(Jonathan Newton/The Washington Post)

I miss the Capitals. I want them back, selfishly, because they are fun to be around, fun to cover as a writer and fun to watch. If you’d told me 30 years ago I’d miss hockey, I’d have laughed myself silly. Living on the mean streets of Detroit and Washington changes a woman.

I want the Capitals back for the sake of their fans, who were Rocking the Red when every other team in town was in the dumps, when many couldn’t have picked the Nats’ colors out of a palette, when the Wizards wore (shudder) teal, when the Redskins coach thought his team wore maroon and black.

I want the Capitals back for Washington, which needs all its teams to be a big sports town. D.C. doesn’t have the fanaticism of New York or Chicago or Boston, but the Caps have been the ones who’ve put the nation’s capital on the sports map until very recently. Now the Nationals are a playoff team, Robert Griffin III is leading the league in jersey sales, D.C. United returned to the playoffs and the Wizards — hey, they beat the Heat! The Caps need to elbow their way back into the mix.

Of course, now we hear that the gulf between the two sides is widening after talks broke off again on Thursday.

One worry for many teams, including the Caps, is that there may be fewer fans once this is over. Caps season ticket holders were already angry over price increases before the lockout entered its 82nd day Thursday. We won’t really know the extent of their pique unless the season can be salvaged and then not until Game 2 of the shortened season. Everyone will want to be at Game 1.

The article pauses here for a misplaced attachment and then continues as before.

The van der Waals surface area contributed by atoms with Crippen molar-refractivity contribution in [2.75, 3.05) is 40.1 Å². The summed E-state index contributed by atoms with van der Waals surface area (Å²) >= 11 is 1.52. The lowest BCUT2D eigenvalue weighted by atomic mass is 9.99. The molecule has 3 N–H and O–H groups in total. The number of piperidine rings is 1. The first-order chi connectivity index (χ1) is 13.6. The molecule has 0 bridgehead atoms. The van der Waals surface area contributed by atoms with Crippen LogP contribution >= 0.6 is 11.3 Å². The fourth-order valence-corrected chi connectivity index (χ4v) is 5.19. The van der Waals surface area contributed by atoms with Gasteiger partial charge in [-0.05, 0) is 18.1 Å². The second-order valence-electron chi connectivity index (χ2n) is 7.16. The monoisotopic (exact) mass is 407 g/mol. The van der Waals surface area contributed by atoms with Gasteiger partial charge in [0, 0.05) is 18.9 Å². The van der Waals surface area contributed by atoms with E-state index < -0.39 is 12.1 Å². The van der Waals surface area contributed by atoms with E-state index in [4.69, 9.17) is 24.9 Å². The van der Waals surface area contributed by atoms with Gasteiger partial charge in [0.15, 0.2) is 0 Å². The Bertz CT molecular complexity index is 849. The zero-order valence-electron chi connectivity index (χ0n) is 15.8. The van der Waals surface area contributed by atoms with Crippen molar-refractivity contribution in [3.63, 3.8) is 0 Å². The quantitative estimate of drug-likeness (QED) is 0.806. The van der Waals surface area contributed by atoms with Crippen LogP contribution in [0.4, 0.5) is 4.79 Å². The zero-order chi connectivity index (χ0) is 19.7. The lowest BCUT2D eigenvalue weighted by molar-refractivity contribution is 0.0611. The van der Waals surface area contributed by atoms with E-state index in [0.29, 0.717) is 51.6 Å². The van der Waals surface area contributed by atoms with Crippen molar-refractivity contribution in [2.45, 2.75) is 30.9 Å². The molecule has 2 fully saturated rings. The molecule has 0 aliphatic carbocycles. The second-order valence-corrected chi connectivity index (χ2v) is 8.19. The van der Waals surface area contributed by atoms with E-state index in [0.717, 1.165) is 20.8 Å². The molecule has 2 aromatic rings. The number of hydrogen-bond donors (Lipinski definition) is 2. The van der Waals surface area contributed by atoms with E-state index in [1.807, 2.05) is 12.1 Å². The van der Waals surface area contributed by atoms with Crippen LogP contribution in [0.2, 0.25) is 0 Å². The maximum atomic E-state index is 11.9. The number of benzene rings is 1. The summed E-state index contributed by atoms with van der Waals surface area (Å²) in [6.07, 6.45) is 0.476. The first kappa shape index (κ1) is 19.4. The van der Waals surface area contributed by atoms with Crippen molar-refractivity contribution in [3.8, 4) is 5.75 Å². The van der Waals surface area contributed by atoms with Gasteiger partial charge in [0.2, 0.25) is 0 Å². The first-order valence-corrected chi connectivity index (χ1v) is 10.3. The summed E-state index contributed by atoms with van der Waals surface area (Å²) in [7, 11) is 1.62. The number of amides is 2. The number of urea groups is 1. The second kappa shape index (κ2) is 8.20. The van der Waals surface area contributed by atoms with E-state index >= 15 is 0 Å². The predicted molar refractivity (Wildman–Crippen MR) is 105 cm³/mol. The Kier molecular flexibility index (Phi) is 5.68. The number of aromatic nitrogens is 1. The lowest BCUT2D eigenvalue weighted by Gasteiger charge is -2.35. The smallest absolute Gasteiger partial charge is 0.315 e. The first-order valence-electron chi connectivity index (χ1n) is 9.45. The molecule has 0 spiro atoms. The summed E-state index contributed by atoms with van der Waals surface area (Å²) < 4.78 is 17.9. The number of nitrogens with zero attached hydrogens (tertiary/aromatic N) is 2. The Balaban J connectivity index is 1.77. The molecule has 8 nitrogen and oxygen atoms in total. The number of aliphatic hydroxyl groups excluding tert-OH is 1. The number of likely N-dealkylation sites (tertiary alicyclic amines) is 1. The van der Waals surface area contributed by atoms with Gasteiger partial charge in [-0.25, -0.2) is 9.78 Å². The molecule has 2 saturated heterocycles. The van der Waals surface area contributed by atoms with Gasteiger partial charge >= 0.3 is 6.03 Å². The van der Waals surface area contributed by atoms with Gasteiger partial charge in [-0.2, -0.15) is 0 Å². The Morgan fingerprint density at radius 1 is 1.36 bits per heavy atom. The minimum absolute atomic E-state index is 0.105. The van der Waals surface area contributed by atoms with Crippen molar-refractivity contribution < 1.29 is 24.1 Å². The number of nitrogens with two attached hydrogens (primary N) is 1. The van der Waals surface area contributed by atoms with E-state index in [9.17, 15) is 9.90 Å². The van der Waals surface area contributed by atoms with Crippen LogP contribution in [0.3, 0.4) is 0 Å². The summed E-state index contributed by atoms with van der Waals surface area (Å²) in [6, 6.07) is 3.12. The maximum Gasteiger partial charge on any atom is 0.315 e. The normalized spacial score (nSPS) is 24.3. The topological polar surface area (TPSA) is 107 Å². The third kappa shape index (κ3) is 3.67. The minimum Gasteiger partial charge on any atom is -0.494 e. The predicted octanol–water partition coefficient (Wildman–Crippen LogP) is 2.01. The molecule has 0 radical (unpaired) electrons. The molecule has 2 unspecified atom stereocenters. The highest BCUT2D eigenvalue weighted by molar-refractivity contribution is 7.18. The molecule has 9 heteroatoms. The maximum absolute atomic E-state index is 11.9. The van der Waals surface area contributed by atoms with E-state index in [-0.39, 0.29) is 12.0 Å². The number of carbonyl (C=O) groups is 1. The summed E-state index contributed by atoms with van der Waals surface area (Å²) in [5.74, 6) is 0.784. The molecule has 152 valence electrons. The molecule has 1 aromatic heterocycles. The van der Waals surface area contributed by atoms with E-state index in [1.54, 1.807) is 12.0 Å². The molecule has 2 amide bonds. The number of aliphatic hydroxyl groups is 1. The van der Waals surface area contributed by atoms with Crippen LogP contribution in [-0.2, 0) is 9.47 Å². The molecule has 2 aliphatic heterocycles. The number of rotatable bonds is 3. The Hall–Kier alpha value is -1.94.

The NHL is in a strange position among sports leagues in that it has almost no bargaining leverage. Many players can leave the country and play hockey at a high level and get paid for it, though perhaps not as much as they make here. Still, NFL and MLB players don’t have the luxury of optional employment.

What hurts the players is the impact on their career contributions. Even if the lockout ends this month, Alex Ovechkin will have lost nearly one and a half seasons and those earnings to labor issues. All the money in the world won’t buy back young legs.

The NHL also doesn’t have a TV contract that holds a candle to those of the NFL, MLB and NBA. The NHL has a core group of fans who will never, ever give up hockey, but it stands to lose the casual fan, and it has more need of the casual fan than most. It’s a niche sport that’s becoming niche-ier by the minute.

Like season ticket holders, the casual Caps fan is also tested by ticket prices. The last time I purchased single game tickets, I nearly fainted at the cost. The seats weren’t in the last row of Verizon Center, behind a goal. They were in the second-to-last row of Verizon Center, behind a goal. Thank goodness; it would be awful to be in that last row.

Games have been canceled through Dec. 14. If the season picked up shortly after that, it would be roughly 52 games. The shortest was 48 games, in 1994-95. It seems unlikely this season could be shorter than that and still be taken seriously.

We are rapidly approaching the point at which that asterisk becomes so large it blots out everything around it. Like our holiday gifts, it’s time to wrap it up.

For previous Tracee Hamilton columns, go to washingtonpost.com/hamilton.